When painting a subject that will be finished in a light color (like the greys on the F-14) I prefer to start with a dark undercoat. Normally I use a black undercoat but on this occasion I opted for a very dark grey instead (Tamiya XF63 German Grey). At this point I have already applied the lightest of the three greys, that being FS36375 (C308) on the undersides. A bit of overlap with the upper surfaces is not a bad idea as this gives us something to mask over.
The reason for undercoating with a dark color should become apparent with this photo. By applying the grey in thin coats you can start to get some shading variations in the finish right from the start. Weathering the paint on a model is never a simple single step but rather a series of small incremental steps that when added together gives (hopefully) the desired result.
The underside of the wings perhaps show this effect even more so. We are intentionally trying to avoid a solid grey paint coverage here. It might look a bit odd or overdone at this stage but by the time we add more color, dedals, panel washes etc this effect will be toned down quite considerably (trust me !!)
With the undersides dry we move onto the next grey FS 36320 (C307) which is applied to the fuselage sides and vertical tails. I rely a lot on Blu Tack for my masking needs when it comes to reproducing variable soft edges in tricky places. I'd like to say I'm good enough to freehand these type of demarcations but thats just not the case I'm afraid. Roll the Blu Tack into a thin sausage and gently apply it to the model surface then back fill with tape to prevent overspray.
More Blu Tack is used to quickly mask off the nose. The trick to getting a soft edge is to not push the sausage down onto the model surface too heavily. You only want a small part of the Blu Tack actually touching the surface.
With the C307 applied (again in thin coats) we remove the masks. You can just see the demarcation between the two greys which is mostly what its like on the real F-14 with the '3 tone' scheme often ending up looking like a single shade of grey. This photo also shows off very nicely the superb surface detail present on the FineMolds kit. Its just begging for a panel wash to make it pop.
The last of the three greys is applied only to the very top of the fuselage and wings/tails. For sharp demarcations leave the Blu Tack in the drawer and just use tape. Again backfill to prevent overspray. I like to cut the tape into small sections as it gives me more precise control when applying it to the model surface to help ensure a perfect fit over odd shapes.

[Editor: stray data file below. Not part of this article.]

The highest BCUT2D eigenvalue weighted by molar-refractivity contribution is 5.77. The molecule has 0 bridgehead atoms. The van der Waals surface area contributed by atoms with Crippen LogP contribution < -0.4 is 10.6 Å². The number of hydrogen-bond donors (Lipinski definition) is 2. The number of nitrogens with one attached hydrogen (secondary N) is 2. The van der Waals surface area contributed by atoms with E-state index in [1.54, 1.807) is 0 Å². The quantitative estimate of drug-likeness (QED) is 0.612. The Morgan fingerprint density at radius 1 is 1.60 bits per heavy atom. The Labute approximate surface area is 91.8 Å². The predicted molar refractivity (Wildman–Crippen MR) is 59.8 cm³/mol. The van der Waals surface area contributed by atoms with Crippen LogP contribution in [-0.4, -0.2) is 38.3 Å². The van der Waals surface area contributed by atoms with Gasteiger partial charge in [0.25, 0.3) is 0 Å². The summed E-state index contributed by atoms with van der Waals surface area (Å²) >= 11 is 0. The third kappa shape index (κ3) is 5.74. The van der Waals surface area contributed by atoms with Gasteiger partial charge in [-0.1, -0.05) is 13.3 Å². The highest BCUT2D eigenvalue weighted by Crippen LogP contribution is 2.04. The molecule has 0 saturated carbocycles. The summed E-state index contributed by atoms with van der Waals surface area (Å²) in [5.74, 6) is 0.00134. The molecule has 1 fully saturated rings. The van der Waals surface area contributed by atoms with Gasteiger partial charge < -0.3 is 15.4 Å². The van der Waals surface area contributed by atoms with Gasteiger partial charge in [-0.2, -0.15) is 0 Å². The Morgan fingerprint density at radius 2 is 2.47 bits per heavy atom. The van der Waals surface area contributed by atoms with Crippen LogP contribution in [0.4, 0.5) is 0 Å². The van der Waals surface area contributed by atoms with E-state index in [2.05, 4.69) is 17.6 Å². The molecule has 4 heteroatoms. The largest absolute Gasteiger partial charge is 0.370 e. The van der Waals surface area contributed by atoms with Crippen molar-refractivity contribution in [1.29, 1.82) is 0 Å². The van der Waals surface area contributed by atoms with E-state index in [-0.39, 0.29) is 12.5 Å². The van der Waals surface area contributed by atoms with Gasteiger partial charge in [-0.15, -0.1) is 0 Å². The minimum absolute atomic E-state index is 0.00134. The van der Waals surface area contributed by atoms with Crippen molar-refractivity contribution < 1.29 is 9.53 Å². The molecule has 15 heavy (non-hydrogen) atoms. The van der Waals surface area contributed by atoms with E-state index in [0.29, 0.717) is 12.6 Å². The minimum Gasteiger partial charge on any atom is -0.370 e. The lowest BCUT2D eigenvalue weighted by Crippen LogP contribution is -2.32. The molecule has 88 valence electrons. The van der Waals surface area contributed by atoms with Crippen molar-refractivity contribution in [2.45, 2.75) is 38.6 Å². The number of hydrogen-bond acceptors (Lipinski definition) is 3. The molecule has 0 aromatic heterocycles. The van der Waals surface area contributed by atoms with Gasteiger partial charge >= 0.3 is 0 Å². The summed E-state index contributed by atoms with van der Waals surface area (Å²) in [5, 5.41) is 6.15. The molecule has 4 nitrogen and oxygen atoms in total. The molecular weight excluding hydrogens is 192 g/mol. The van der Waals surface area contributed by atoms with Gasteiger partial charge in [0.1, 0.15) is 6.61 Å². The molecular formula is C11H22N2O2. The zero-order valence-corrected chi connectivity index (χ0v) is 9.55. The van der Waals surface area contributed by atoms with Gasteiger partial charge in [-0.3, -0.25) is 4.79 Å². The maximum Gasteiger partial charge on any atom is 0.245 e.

Masking off the tightly tapered fuselage sides required some very thin strips of Tamiya tape to achieve that sharp point. For masking leading edges of wings use a thin strip to get your edge and then backfill with larger pieces.
To avoid any overspray the vertical tails have been masked, again a thin strip down the bottom to get that perfect demarcation with larger (less precise) pieces to backfill. I see many modelers use cheaper tape for their masking but I learnt a long time ago that nothing works better than Tamiya tape and so its what I choose to stick with.
The final grey FS35237 (C337) has now been applied. The mottling effect is less pronouced with this darkest of the greys but its still there even if your eyes can't immediately see it standing out. In fact subtle is probably better anyway as we don't want any one part of the weathering process to scream at us.
Right now the finish looks like its fresh out of the paint shop, not at all what I am looking for but we need to look ahead to what it will look like with the steps yet to come. Often thats the hardest thing to do when you lack experience in model making, trusting that things will work out as you apply more layers. Its not something you can learn from a book (or a website) but only thru the school of hard knocks. Right now you can quite clearly see the difference in the two upper greys but as with the real aircraft its my intention to lessen that with subsequent paint and weathering.
A better shot of the undersides with the wings in place. Much to be done here as the F-14 gets very grotty down low (like most modern jets). With all the base paint work done its time to start degrading this nice finish :)
Of course the main airframe is not the only thing that needs to be painted. Alcald II metaliser paints are still my go-to option and here I have based coated the exhaust with Aluminium and a light coat of Pale Burnt Metal. The masking has been applied prior to painting the small square sections in Steel which represent the inner part of the variable nozzle mechanism. Note how I have used small bits of packing foam to protect the interior of the nozzle from overspray.